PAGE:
Soon to be 75 years old, working with 52 years of professional acting experience and gifted with a knighthood as well as an Oscar, Anthony Hopkins is a wily old vet. So the Welshman knew exactly what to do to play the legendary and corpulent filmmaker Alfred Hitchcock: He lost weight.
"I got fit because I didn't want it to affect my health," Hopkins tells QMI Agency in an exclusive one-on-one telephone interview from London to New York. Trimmer and robust, Hopkins played Hitch in a fat suit with a prosthetic chin and jowls. Because Hitch was such a public icon, it was impossible to play him without the extra fat, Hopkins tells me.
"It was quite a challenge because he was such a great figure, physically as well. He was such a well-known personality and one of the great directors of all time. An absolute genius!"
Later in the day, Hopkins expands on playing Hitch during a video press conference set up to promote the impending release of Hitchcock. Set during the production and debut of the now-acclaimed horror film Psycho in 1959-60, the biopic is set to open in limited release, before rolling out across Canada in December.
It is important to get to know Alfred Hitchcock as a human being -- with his flaws as well as his admirable attributes -- because he was one of the world's most influential filmmakers, Hopkins says. The new film gives the public insight into the private man.
"I think his great genius was that he was a psychologist. He understood human psychology so deeply. He was a very well-read man. He spoke a number of languages. He had a knowledge of human nature and the dark forces that are in every human being. He was a complex, probably very insecure man, an outsider. It must have really rankled him that he was never taken that seriously by the commercial side of Hollywood."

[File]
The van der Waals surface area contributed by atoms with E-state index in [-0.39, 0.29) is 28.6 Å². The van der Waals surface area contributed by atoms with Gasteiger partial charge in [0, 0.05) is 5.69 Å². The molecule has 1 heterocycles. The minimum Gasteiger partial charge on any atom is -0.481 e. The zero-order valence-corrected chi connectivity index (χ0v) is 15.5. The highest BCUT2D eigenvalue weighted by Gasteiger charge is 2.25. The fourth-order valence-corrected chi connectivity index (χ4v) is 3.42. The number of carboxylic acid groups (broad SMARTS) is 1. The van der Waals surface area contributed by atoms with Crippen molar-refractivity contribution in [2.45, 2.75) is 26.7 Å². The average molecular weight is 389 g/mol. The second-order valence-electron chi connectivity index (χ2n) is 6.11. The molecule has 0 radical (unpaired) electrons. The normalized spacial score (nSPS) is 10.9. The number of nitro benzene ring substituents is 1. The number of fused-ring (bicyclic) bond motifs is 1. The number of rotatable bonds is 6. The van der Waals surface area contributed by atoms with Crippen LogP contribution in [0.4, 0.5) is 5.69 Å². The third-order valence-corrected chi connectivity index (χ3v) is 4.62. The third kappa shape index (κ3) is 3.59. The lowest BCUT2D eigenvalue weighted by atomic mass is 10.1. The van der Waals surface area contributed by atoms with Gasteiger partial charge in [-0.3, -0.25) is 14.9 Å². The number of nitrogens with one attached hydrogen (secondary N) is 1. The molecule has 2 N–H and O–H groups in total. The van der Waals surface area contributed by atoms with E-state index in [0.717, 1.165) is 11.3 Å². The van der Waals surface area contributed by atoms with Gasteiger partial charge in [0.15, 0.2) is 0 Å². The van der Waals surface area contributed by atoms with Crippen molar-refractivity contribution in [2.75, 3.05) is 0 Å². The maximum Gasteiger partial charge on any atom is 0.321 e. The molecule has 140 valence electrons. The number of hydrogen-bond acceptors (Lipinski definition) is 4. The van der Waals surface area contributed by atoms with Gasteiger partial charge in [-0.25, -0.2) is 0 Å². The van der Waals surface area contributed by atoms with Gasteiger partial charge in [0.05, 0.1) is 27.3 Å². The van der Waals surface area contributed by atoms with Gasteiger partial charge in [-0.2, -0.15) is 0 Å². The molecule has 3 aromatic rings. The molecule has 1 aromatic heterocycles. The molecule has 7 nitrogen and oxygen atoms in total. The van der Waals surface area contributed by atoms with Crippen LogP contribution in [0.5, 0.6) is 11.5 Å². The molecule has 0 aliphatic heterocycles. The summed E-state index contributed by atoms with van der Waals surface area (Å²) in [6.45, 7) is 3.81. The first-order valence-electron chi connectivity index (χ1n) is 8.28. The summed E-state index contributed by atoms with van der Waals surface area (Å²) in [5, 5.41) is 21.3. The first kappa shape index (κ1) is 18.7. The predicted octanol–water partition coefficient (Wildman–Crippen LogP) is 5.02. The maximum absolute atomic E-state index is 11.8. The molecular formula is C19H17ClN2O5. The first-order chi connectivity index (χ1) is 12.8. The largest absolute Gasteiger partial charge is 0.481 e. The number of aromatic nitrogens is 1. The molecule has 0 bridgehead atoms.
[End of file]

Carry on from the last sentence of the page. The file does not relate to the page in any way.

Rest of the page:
Indeed, Hollywood insiders "thought he was mad" when he tackled something as low-brow as Psycho, Hopkins says. Yet it became one of his greatest box office triumphs.
Hopkins was unable to get to New York to join director Sacha Gervasi and his co-stars -- among them Helen Mirren, Toni Collette, Jessica Biel, Danny Huston, Michael Stuhlbarg and James D'Arcy -- for a day of interviews. He had obligations. Hopkins is busy acting in Thor: The Dark World, portraying the Norse god Odin, and in another sequel, Red 2, opposite Bruce Willis.
"I play a crazy scientist and it's a lot of fun," he says of Red 2. "I'm having such a ball on that." Ditto for reprising his role in the Thor series, partly because he admires leading man Chris Hemsworth, "a terrific young actor!"
Breezing along with good health, Hopkins says he is in fine form, despite the profound insecurities he felt while doing Hitchcock. "I'm playing some pretty great parts at this time of my life and I've got some more work coming up in the New Year. So I'm very, very happy with this state of affairs. I love working. It keeps my brain active and my body active. You have to do that: Never retire!"
Hopkins intimidated by Hitchcock role
Despite his status as one of the world's finest actors, Anthony Hopkins felt profoundly insecure about playing Alfred Hitchcock in the biopic Hitchcock.
"I certainly was not at my most secure," Hopkins admits during interviews to promote the film, which opens in limited release before rolling out across Canada in December. "But that's very good because, if you get too secure, you get lazy. So my insecurity drove me on deeper and deeper to working hard and harder to become the guy."
Hopkins says he did his normal extensive research, "learned the script obsessively, as I tend to do," found the voice of Hitch and worked with effects artists on the fat suit and prosthetic chin. "Then it's up to the gods!"
But there is an art to working with prosthetics glued to your face, Hopkins says. "The trick I guess is to not get buried under the makeup."